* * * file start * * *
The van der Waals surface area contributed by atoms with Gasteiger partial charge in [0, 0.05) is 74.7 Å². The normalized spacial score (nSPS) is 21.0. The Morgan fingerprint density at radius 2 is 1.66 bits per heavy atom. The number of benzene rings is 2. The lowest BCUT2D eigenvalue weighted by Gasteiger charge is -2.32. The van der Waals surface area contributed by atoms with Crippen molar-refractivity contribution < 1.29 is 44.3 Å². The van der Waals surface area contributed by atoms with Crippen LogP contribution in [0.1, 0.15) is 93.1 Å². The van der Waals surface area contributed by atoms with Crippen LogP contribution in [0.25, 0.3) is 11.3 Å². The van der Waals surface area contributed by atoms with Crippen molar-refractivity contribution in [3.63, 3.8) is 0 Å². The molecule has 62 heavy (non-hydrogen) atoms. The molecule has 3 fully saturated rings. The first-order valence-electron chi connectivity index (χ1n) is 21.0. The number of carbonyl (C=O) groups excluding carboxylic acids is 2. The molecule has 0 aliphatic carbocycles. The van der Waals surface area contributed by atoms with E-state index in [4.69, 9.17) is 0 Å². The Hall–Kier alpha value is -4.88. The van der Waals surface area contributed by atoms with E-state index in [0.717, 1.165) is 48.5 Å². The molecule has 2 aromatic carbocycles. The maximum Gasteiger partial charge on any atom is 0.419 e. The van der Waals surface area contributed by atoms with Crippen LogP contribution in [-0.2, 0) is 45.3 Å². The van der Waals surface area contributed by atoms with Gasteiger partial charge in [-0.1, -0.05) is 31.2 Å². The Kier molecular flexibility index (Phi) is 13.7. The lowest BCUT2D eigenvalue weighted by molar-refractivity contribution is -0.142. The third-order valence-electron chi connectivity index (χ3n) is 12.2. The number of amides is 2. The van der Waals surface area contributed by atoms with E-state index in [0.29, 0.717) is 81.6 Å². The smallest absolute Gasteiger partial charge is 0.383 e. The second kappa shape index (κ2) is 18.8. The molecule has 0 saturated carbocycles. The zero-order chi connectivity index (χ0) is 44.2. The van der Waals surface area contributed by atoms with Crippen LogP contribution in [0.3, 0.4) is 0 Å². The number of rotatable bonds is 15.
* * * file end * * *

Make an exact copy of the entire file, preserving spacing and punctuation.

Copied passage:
The van der Waals surface area contributed by atoms with Gasteiger partial charge in [0, 0.05) is 74.7 Å². The normalized spacial score (nSPS) is 21.0. The Morgan fingerprint density at radius 2 is 1.66 bits per heavy atom. The number of benzene rings is 2. The lowest BCUT2D eigenvalue weighted by Gasteiger charge is -2.32. The van der Waals surface area contributed by atoms with Crippen molar-refractivity contribution < 1.29 is 44.3 Å². The van der Waals surface area contributed by atoms with Crippen LogP contribution in [0.1, 0.15) is 93.1 Å². The van der Waals surface area contributed by atoms with Crippen LogP contribution in [0.25, 0.3) is 11.3 Å². The van der Waals surface area contributed by atoms with Crippen molar-refractivity contribution in [3.63, 3.8) is 0 Å². The molecule has 62 heavy (non-hydrogen) atoms. The molecule has 3 fully saturated rings. The first-order valence-electron chi connectivity index (χ1n) is 21.0. The number of carbonyl (C=O) groups excluding carboxylic acids is 2. The molecule has 0 aliphatic carbocycles. The van der Waals surface area contributed by atoms with E-state index in [4.69, 9.17) is 0 Å². The Hall–Kier alpha value is -4.88. The van der Waals surface area contributed by atoms with E-state index in [0.717, 1.165) is 48.5 Å². The molecule has 2 aromatic carbocycles. The maximum Gasteiger partial charge on any atom is 0.419 e. The van der Waals surface area contributed by atoms with Crippen LogP contribution in [-0.2, 0) is 45.3 Å². The van der Waals surface area contributed by atoms with Gasteiger partial charge in [-0.1, -0.05) is 31.2 Å². The Kier molecular flexibility index (Phi) is 13.7. The lowest BCUT2D eigenvalue weighted by molar-refractivity contribution is -0.142. The third-order valence-electron chi connectivity index (χ3n) is 12.2. The number of amides is 2. The van der Waals surface area contributed by atoms with E-state index in [0.29, 0.717) is 81.6 Å². The smallest absolute Gasteiger partial charge is 0.383 e. The second kappa shape index (κ2) is 18.8. The molecule has 0 saturated carbocycles. The zero-order chi connectivity index (χ0) is 44.2. The van der Waals surface area contributed by atoms with Crippen LogP contribution in [0.3, 0.4) is 0 Å². The number of rotatable bonds is 15.